Kinnock makes case for reforms

Published August 25th 2005 in The Herald
LORD Kinnock yesterday set out the case for a tranche of constitutional reforms, including proportional votes to elect MPs to Westminster, a bill of rights, English devolution and compulsory voting.
Lord Kinnock, the former Labour leader who later became deputy president of the European Commission, said more should be done to protect liberties against governments with overbearing majorities.
He believes a bill of rights is necessary to take such safeguards beyond current legislation.
He added that the effect of voting reform had become more important with falling turnout at elections, and governments being elected on reduced shares of the vote. Lord Kinnock was speaking at Holyrood in the opening event of the three-day Festival of Politics.
He was interviewed by George Reid, the presiding officer, who recalled their exchanges about devolution in the Commons when they were both MPs in the 1970s.
Questioned on devolution, Lord Kinnock said decentralisation was to be encouraged, but not fragmentation, as that could lead to enmity.
He said: "The choice is whether tensions are healthy evidence of divergence or the onset of matrimonial breakdown."
He warned that the possibility of a populist Conservative government was dependent on English votes, and such an administration could use its Treasury power to benefit its own voters at the expense of Scotland and Wales.
His backing for a bill of rights returns to a policy on which he fought the general election in 1992, saying safeguards of rights need clear expression.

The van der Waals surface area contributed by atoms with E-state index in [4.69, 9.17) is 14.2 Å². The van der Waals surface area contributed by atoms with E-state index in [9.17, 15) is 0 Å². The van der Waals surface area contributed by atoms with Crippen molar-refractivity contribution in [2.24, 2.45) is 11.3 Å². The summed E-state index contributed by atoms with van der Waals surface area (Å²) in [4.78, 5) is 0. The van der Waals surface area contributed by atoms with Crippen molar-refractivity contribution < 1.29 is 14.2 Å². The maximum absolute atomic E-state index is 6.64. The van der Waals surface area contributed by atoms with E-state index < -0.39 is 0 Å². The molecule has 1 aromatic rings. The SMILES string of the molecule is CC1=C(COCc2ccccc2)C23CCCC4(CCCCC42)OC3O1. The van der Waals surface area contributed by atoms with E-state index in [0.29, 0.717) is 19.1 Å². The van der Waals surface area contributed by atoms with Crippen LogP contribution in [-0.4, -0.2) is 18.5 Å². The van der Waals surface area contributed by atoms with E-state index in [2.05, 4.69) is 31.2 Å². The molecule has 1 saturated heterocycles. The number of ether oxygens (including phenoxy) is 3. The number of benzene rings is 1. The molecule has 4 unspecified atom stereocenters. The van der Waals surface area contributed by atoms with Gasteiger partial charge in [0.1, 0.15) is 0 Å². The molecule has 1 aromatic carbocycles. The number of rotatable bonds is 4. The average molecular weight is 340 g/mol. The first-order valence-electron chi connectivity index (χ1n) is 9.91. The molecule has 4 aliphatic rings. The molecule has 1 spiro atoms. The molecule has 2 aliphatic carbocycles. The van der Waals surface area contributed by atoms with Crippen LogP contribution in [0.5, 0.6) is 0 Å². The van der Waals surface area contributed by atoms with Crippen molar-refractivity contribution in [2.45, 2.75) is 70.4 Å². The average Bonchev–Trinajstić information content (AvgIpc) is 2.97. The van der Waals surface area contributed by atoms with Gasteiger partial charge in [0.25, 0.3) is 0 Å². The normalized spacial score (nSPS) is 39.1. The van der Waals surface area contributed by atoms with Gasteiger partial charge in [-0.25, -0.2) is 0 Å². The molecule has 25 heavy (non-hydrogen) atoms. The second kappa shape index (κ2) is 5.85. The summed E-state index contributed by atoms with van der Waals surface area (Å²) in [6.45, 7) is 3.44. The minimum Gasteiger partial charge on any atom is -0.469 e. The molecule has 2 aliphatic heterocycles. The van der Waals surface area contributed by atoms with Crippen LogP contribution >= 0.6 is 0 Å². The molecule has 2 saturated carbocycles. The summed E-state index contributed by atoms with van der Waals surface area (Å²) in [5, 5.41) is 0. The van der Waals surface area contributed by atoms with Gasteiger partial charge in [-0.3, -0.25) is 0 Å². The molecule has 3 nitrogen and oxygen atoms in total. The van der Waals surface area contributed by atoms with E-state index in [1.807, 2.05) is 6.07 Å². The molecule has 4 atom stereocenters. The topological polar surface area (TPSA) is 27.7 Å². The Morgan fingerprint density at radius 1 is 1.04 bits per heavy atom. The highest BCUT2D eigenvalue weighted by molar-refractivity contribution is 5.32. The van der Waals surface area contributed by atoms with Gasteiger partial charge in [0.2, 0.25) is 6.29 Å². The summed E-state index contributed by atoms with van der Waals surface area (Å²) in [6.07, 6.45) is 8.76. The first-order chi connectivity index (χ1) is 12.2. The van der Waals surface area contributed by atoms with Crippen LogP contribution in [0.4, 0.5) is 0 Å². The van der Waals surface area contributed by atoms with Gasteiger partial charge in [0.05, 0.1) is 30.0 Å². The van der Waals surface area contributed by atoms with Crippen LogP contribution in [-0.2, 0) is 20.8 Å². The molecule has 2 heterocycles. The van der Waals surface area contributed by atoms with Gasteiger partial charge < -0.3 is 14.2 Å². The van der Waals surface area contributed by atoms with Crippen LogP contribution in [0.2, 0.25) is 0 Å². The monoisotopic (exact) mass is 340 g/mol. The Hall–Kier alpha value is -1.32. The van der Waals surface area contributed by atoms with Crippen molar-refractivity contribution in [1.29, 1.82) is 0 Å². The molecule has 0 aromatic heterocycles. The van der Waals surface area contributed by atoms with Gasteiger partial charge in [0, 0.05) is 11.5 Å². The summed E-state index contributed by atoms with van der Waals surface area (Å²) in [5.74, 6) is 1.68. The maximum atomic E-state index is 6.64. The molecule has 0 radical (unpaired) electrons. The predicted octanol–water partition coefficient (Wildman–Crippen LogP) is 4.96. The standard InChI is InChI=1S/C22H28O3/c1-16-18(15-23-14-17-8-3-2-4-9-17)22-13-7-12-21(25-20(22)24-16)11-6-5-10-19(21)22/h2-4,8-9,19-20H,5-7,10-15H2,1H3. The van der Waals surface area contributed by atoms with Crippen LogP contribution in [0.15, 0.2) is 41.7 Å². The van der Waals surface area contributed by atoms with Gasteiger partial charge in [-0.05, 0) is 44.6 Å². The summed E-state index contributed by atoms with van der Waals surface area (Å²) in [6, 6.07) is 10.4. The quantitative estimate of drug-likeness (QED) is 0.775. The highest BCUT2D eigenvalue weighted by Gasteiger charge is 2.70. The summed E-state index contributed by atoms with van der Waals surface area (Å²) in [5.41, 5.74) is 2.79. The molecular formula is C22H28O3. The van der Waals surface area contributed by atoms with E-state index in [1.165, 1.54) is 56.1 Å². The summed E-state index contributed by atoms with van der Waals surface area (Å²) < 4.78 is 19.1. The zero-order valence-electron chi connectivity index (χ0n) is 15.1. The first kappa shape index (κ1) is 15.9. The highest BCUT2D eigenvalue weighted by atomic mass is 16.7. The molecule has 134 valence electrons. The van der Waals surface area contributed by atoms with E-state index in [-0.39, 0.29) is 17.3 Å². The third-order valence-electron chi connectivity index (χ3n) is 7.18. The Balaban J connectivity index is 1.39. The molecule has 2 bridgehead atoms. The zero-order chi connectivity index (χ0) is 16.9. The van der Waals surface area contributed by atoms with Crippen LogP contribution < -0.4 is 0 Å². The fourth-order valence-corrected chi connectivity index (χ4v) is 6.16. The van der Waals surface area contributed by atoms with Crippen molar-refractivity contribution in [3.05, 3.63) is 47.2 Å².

In addition to having the European Convention on Human Rights written into English and Scots law, he said: "It would be useful for citizens in a complex society to have a reasonable, readily recognised, operable definition of their rights.
"That would be further complemented by the introduction of proportional representation, not as a safeguard against large majority governments, but the exercise of particular powers by some large majority governments, particularly when the basis of the power of a government in the Commons is substantially less than a majority of the electorate."
In his role as chair of the British Council, he said it could play a role in helping to restore the communications between different parts of the UK, as well as promoting British culture overseas and bringing foreign culture to Britain.
Asked about the future of the Labour Party, he encouraged his successors to relax the policy forums he introduced to replace the troubled conference policy-making machinery.
He added that party members were more self-disciplined than they had been in the 1980s.